Where the wild things are

With its vast tracts of wilderness, which includes the Boreal Forest and millions of trees, Canada is the place to be during Autumn for natural beauty and a feast of wildlife viewing, says Lynn Houghton

Where the wild things are

With its vast tracts of wilderness, which includes the Boreal Forest and millions of trees, Canada is the place to be during Autumn for natural beauty and a feast of wildlife viewing, says Lynn Houghton

Whale Watching

(Main picture by Destination Canada)

Humpback Whales spend from April to October in the North Atlantic waters off the coast of Newfoundland and Labrador and New Brunswick. Early fall is an excellent time of the year for whale-watching as this is when the whales migrate from the Caribbean to warmer seas.

Humpbacks are often seen breaching or jumping out of the water – a behavioural pattern that always draws gasps from onlookers.

The whales can often also be seen from land on many viewpoints on Canada’s eastern coastline, or even by sea kayak, while several vessel operators offer tours.

Minke, Fin, Blue, Sperm, Pilot whale and Orca (technically a large dolphin) are all found in abundance; however, the North Atlantic Right Whale is now considered near extinction: the National Oceanic and Atmospheric Administration says only about 450 of these whales remain along the Atlantic coast of Canada and the U.S.

For whales, dolphins and porpoises species that are neither endangered nor threatened, a general minimum approach distance of 100 metres applies.

Polar Bears of Churchill

wild bear

Manitoba is well known for an annual wildlife event that takes place each autumn in late September, October and early November.

The King of the Arctic, the Polar Bear, congregates in and around the southern coast of the Hudson Bay as well as around the town of Churchill, a tiny community of just 900 residents.
While here the bears scavenge and build up fat stores as they wait for the water to freeze. These amazing marine mammals then move out onto the sea ice from where they spend the rest of the year hunting seal and fish.

These Megafauna are viewed from the safety of a tundra buggy which can hold up to 40 people. The enclosed vehicles are propped up on extremely large tires with some even having an outdoor viewing platform.

Depending on conditions, it can be a tight timeframe to experience this phenomenon for as soon as the bay freezes over the bears leave.

Those that come back to shore are mostly pregnant mothers seeking icy dens to give birth in the spring.

Caribou of Northern Canada

wild carabou

Autumn is a fabulous time of year to spot caribou as huge herds migrate from the north to spend fall and winter in Canada’s forests.

Caribou herds roam across the vast open spaces of the north during warmer months, and one of the largest is the Qamanirijuaq Caribou herd, thought to number 350,000.

This herd moves to the northern tundra of the Nunavut province in spring and then, in the autumn, returns to the Boreal Forest. Migration is the time to see these incredible ungulates and there are specific places on route, such as Baker Lake in Nunavut, where guides will take guests to see the animals. A First Nation-run lodge is nearby and offers very comfortable accommodation.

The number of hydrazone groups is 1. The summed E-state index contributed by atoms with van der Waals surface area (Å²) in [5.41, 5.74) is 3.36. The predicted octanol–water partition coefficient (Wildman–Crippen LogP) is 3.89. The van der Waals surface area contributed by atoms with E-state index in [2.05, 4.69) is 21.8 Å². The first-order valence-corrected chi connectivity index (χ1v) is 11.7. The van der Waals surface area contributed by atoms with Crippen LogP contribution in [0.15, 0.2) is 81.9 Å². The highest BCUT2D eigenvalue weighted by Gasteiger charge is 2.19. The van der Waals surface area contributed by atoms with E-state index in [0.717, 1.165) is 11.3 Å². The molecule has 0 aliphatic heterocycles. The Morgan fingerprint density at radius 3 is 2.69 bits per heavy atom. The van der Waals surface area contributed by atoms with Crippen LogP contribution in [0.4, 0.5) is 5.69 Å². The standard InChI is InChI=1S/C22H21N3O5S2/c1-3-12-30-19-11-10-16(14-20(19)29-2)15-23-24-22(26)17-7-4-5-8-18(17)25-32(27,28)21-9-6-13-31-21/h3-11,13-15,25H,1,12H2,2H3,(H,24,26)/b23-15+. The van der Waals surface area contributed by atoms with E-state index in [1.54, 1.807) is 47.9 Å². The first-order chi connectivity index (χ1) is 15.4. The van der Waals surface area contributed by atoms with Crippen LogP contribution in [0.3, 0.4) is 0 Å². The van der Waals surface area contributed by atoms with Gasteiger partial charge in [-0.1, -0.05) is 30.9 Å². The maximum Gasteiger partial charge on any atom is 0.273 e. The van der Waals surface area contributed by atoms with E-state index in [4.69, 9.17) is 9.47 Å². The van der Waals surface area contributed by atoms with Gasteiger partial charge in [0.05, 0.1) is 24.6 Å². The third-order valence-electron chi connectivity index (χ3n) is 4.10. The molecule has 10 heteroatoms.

Another example of a migratory group is the Pen Island herd of northern Ontario, thought to number at least 10,000. As the eastern part of Pen Island is in the Northwest Territory, this is part of its range, as is northern Manitoba. Migratory caribou are often of a specific type known as barren ground caribou, but it is thought that the Pen Island herd is woodland caribou or perhaps even a unique subspecies.

There are also caribou tours in British Columbia, in the most northern areas in the Rocky Mountains or to the Muskwa-Kechika Management Area, a significant area of wilderness and wildlife known as the Serengeti of the North.

Hudson Bay’s Kaska Coast

wild wolves
picture by arcticwild.et

Autumn is the ideal time to visit Manitoba’s Hudson Bay lowlands, with a strong possibility of seeing Cloud Wolves.

One unique feature of this region is that the Boreal Forest (a forest biome) butts up against the Arctic biome which begins at Hudson Bay, frozen for many months of the year.

The wolf pack’s range encompasses this coastline and also the area’s gorgeous forests and heathlands, which are ablaze with vivid colours in the fall.

Cloud wolves are thought to be a subspecies of Canis Lupus (Grey Wolf), and the pack, which numbers about 13, is named Opoyastin (Big Wind in Cree), that runs alongside the Nanuk Lodge. The lodge in this remote place is only reachable by flying in, with the final leg on a prop plane flight from Churchill or Thompson.

During their stay at Nanuk, guests go out on the icy salt marshes in snowmobiles accompanied by expert guides.

They study the behaviour of the wolves and other forest animals such as fox and moose, using camera traps, collecting scat for forensic review and listening out for wolf howls. Data gathering is critically important when there are no other scientists, researchers, or facilities to speak of in an area. In fact, there are almost no people living in a region twice the size of Switzerland, but it has been home to the Swampy Cree and Moose Cree for at least 6,000 years, who have lived in harmony with nature in this unforgiving land.

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